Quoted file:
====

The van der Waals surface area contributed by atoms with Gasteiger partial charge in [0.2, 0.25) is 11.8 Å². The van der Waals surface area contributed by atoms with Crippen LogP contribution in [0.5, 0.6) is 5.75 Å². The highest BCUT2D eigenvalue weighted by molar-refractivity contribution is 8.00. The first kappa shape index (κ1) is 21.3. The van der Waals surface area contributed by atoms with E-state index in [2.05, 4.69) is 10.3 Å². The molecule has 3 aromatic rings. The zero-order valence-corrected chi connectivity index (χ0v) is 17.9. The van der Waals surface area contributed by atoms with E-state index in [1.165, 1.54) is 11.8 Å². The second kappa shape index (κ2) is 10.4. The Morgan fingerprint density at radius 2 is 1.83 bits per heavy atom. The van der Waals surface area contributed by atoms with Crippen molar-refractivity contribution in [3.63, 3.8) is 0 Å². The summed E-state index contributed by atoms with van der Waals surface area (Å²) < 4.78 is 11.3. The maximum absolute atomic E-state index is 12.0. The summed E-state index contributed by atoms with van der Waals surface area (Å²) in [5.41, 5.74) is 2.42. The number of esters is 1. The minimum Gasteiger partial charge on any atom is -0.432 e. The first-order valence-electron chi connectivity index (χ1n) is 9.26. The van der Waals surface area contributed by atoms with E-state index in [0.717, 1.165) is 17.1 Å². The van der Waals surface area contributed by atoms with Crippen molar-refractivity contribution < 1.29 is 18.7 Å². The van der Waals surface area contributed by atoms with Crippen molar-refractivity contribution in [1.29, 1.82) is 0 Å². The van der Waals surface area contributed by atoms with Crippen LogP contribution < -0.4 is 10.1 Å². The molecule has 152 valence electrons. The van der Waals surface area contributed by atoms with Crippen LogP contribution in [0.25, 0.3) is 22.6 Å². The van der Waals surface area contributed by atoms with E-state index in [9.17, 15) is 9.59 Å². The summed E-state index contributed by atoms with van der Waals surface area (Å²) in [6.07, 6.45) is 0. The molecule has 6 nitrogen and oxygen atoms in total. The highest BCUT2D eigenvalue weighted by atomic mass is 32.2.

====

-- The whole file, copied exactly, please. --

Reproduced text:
The van der Waals surface area contributed by atoms with Gasteiger partial charge in [0.2, 0.25) is 11.8 Å². The van der Waals surface area contributed by atoms with Crippen LogP contribution in [0.5, 0.6) is 5.75 Å². The highest BCUT2D eigenvalue weighted by molar-refractivity contribution is 8.00. The first kappa shape index (κ1) is 21.3. The van der Waals surface area contributed by atoms with E-state index in [2.05, 4.69) is 10.3 Å². The molecule has 3 aromatic rings. The zero-order valence-corrected chi connectivity index (χ0v) is 17.9. The van der Waals surface area contributed by atoms with E-state index in [1.165, 1.54) is 11.8 Å². The second kappa shape index (κ2) is 10.4. The Morgan fingerprint density at radius 2 is 1.83 bits per heavy atom. The van der Waals surface area contributed by atoms with Crippen molar-refractivity contribution in [3.63, 3.8) is 0 Å². The summed E-state index contributed by atoms with van der Waals surface area (Å²) < 4.78 is 11.3. The maximum absolute atomic E-state index is 12.0. The summed E-state index contributed by atoms with van der Waals surface area (Å²) in [5.41, 5.74) is 2.42. The number of esters is 1. The minimum Gasteiger partial charge on any atom is -0.432 e. The first-order valence-electron chi connectivity index (χ1n) is 9.26. The van der Waals surface area contributed by atoms with E-state index in [0.717, 1.165) is 17.1 Å². The van der Waals surface area contributed by atoms with Crippen molar-refractivity contribution < 1.29 is 18.7 Å². The van der Waals surface area contributed by atoms with Crippen molar-refractivity contribution in [1.29, 1.82) is 0 Å². The van der Waals surface area contributed by atoms with Crippen LogP contribution < -0.4 is 10.1 Å². The molecule has 152 valence electrons. The van der Waals surface area contributed by atoms with Crippen LogP contribution in [0.25, 0.3) is 22.6 Å². The van der Waals surface area contributed by atoms with E-state index in [9.17, 15) is 9.59 Å². The summed E-state index contributed by atoms with van der Waals surface area (Å²) in [6.07, 6.45) is 0. The molecule has 6 nitrogen and oxygen atoms in total. The highest BCUT2D eigenvalue weighted by atomic mass is 32.2.